Taxes are a one-way street in terms of government officials using the funds responsibly. They go to government, but the government has no legal obligation, no legal liability, no contractual liability, if it wastes the money it extracts from you forcibly.
If a government is constitutionally obligated to provide a service funded by taxes, this might be thought of as a social contract. For example, the Michigan constitution appears to enunciate a joint State and school district obligation to provide free education: “The legislature shall maintain and support a system of free public elementary and secondary schools as defined by law. Every school district shall provide for the education of its pupils without discrimination as to religion, creed, race, color or national origin.”
When confronted with public education malpractice lawsuits, however, courts routinely throw them out of court. This being the case, there is no way to enforce the constitution’s apparent quid pro quo: education in exchange for taxes. In turn, this means that with respect to education, the social contract is mythical. If you cannot enforce a contract in which money has changed hands for a service, even if forcibly so through taxes, the contract is unreal. It’s a fake. It’s a fraud.
It is no surprise that a federal court would toss out a lawsuit in Michigan claiming a right to literacy since there is no such right in the abstract. There is at best a claim of education malpractice, or a failure to supply the constitutionally-mandated education, but this claim is exactly what courts routinely do not enforce.
A similar situation occurs with respect to police malpractice. Even though governments forcibly extract taxes to fund police, “…there is no constitutional right to be protected by police against exposure to danger.”
Police and other government officials have “sovereign immunity“: “Under the rules of sovereign immunity, judges and certain other government employees cannot be sued for their official acts.” If taxpayers cannot sue police or any government officials for malpractice, then any notion of a social contract is rendered useless, futile, nonexistent, nugatory.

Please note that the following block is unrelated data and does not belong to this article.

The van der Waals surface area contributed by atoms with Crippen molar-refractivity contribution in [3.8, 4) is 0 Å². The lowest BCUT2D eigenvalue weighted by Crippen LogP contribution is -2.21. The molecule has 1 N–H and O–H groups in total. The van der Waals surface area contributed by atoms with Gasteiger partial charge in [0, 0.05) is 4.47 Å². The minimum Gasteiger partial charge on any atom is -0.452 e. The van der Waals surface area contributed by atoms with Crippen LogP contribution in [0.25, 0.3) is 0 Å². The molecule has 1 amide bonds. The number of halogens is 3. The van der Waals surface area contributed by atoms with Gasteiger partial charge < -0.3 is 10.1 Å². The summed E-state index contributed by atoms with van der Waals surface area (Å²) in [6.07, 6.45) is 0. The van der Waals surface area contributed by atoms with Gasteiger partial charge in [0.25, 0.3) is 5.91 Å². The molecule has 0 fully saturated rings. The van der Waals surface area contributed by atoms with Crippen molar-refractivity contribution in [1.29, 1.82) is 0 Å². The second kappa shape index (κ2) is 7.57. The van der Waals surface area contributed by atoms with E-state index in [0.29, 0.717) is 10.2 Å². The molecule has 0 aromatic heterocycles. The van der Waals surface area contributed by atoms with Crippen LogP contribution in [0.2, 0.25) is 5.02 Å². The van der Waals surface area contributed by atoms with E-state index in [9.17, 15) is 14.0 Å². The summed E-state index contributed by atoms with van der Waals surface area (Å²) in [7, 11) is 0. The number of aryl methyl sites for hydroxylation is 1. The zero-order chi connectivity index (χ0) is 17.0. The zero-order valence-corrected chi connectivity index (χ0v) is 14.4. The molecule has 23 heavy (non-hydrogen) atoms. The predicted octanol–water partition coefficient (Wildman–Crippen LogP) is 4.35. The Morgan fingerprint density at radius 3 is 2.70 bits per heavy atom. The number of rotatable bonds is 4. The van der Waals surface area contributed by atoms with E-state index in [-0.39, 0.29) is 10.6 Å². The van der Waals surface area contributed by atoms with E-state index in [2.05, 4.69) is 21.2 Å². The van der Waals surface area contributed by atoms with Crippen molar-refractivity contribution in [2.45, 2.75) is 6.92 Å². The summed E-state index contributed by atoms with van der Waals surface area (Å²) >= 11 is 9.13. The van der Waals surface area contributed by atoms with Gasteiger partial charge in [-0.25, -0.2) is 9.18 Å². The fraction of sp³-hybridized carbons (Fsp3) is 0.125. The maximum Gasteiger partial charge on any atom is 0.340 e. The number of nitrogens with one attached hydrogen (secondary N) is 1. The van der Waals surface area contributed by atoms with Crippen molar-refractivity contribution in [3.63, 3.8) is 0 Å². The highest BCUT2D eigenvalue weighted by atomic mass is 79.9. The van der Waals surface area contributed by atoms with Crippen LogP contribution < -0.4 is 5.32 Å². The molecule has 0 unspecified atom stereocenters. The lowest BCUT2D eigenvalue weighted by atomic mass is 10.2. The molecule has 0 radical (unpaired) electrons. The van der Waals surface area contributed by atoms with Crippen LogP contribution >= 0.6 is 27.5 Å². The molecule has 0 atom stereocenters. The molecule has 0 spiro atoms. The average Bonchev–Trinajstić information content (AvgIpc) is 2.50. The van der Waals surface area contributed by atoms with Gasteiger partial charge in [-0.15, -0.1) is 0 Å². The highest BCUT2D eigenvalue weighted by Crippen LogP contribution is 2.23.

Libertarians routinely say that “Taxation is theft“, and this is correct because taxes are taken without explicit consent. This leaves open the possibility that there is a so-called “social contract”, which in essence means that government provides services in exchange for the taxes. This possibility fails because there is no way for taxpayers to enforce the hypothetical contract. They can’t sue for malpractice or failure to deliver the promised services.
The revolutionary slogan was “Taxation without representation is tyranny”. That seemed to be good enough at the time, but only if the people held their representatives strictly to account and were willing to have a revolution every generation or so. We have learned better. The government has built a BORDER WALL around itself consisting of its own legalities that isolate its monopolistic provision of services from the monitoring and control of the people. Lawsuits are not an allowed remedy, according to government rules. What does that leave as alternatives but messy political processes and pressures that include mass movements, capture of government by special interests, corruption, subterfuge, deceit, payoffs and violence?12:11 pm on July 2, 2018 Email Michael S. Rozeff